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ADL hit with blowback over calls for Tucker Carlson to resign

The Anti-Defamation League (ADL) is on the receiving end of backlash this week after the organization called for Fox News host Tucker CarlsonTucker CarlsonCotton, Pentagon chief tangle over diversity training in military Conservation deal puts additional hurdle in front of embattled mine proposal Donald Trump Jr. joins Cameo MORE to be pulled off the air. 

“Tucker must go,” the group's CEO Jonathan Greenblatt said after Carlson made statements about what the ADL suggested was akin to "replacement theory" during an on-air segment last Thursday. 

Carlson, during "Fox News Primetime," offered comments on why Democrats are pro-immigration, suggesting that they are trying to "replace the current electorate."

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“I know that the left and all the little gatekeepers on Twitter become literally hysterical if you use the term ‘replacement,’ if you suggest that the Democratic Party is trying to replace the current electorate,” Carlson said.

“But they become hysterical because that’s what’s happening actually. Let’s just say it. That’s true," he added.

Greenblatt said the theory of "Great Replacement" is "a white supremacist tenet that the white race is in danger by a rising tide of non-whites.”

“Carlson’s full-on embrace of the white supremacist replacement theory on yesterday’s show and his repeated allusions to racist themes in past segments are a bridge too far,” the group said.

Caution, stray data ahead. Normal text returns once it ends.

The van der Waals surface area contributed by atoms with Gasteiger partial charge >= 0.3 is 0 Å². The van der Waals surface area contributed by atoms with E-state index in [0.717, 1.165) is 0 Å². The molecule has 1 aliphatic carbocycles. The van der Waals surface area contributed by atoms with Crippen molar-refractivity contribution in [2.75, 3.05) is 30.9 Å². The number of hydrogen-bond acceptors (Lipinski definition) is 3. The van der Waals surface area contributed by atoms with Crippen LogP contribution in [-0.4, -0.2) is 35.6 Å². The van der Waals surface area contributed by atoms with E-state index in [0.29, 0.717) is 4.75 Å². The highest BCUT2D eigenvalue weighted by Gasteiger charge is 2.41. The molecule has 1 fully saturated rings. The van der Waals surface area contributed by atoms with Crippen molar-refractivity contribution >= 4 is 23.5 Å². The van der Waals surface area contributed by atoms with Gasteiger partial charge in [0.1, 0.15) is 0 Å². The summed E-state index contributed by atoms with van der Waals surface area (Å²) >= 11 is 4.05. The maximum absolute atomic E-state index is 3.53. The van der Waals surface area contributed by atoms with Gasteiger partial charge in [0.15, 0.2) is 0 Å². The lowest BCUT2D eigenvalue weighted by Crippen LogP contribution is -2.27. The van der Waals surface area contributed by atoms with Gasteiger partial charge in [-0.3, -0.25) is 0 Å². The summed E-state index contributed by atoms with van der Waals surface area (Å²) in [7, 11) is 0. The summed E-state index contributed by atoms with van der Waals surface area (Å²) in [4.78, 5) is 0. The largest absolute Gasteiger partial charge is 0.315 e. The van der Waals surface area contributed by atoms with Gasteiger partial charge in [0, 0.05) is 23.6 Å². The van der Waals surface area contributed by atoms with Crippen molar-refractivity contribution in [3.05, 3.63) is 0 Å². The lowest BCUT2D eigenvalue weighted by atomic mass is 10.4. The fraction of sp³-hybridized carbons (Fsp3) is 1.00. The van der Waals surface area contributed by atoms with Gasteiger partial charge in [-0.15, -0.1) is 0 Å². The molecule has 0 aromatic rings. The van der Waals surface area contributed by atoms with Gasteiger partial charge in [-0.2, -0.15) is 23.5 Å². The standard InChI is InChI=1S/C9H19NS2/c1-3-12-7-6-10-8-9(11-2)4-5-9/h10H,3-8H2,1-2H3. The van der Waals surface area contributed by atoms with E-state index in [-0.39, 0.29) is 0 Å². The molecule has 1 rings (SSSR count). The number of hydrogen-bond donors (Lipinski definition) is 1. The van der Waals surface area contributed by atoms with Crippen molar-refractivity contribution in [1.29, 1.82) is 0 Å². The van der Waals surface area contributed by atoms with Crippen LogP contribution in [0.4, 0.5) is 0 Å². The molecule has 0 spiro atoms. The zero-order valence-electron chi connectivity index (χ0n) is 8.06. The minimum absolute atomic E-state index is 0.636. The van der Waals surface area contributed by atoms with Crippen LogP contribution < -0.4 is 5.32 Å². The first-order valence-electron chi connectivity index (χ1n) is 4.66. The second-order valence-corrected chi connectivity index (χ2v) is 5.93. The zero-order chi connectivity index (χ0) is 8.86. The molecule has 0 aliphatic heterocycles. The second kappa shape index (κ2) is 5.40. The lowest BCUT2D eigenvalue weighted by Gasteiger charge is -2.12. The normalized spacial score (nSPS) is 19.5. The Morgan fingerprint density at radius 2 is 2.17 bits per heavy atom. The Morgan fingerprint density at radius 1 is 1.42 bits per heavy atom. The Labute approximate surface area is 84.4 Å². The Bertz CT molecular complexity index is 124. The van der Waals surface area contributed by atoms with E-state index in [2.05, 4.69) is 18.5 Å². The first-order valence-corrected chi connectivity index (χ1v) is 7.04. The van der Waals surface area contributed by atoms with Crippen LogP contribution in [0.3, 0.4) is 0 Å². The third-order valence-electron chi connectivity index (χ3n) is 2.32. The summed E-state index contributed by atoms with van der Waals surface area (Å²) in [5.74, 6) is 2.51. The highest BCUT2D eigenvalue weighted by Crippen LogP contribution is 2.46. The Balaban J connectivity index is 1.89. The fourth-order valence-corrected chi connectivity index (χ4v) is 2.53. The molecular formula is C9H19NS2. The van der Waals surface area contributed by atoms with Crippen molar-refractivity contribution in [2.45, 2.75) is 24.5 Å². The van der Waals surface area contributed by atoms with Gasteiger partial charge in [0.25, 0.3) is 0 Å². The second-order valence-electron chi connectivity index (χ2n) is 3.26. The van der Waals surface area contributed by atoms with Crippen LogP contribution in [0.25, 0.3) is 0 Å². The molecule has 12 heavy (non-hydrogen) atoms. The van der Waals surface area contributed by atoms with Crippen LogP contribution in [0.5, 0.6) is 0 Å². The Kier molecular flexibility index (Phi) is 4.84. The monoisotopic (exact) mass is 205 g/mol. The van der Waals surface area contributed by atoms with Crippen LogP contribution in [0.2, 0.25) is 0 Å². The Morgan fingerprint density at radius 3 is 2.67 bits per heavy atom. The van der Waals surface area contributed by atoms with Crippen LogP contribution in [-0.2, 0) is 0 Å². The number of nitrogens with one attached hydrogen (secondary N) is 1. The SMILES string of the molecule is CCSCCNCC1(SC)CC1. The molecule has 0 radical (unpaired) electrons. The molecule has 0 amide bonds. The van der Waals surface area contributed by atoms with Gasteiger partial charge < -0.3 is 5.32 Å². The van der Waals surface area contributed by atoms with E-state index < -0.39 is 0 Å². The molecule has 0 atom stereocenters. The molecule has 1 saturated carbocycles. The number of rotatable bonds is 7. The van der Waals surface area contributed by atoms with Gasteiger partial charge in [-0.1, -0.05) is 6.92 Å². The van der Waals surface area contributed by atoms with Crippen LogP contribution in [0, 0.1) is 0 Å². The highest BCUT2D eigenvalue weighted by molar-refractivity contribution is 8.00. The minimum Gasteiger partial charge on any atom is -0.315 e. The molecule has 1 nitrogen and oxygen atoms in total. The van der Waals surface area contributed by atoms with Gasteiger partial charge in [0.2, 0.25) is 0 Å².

But several prominent Jewish leaders are casting doubt on Greenblatt's assertion, saying his critique of Carlson's statements was unnecessary and unwarranted. 

“Fox is not an anti-Semitic network,” said former ADL President Abraham Foxman. “It’s a lot of things but it’s not an anti-Semitic network and it’s certainly not an anti-Israel network.”

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In a letter to the ADL this week, Lachlan Murdoch, Fox Corp.’s executive chairman and CEO, defended Carlson. 

“A full review of the guest interview indicates that Mr. Carlson decried and rejected replacement theory,” Murdoch wrote. "As Mr. Carlson himself stated during the guest interview: 'White replacement theory? No, no, this is a voting rights question.'”

The Jerusalem Post reported this week some 1,500 rabbis penned a letter of their own to Greenblatt, calling his suggestion that Carlson was promoting white supremacist ideology "grossly misplaced." 

"Alas, the ADL has become markedly partisan under your leadership," they wrote, before accusing the organization's current leader of being too focused on "partisan preoccupations."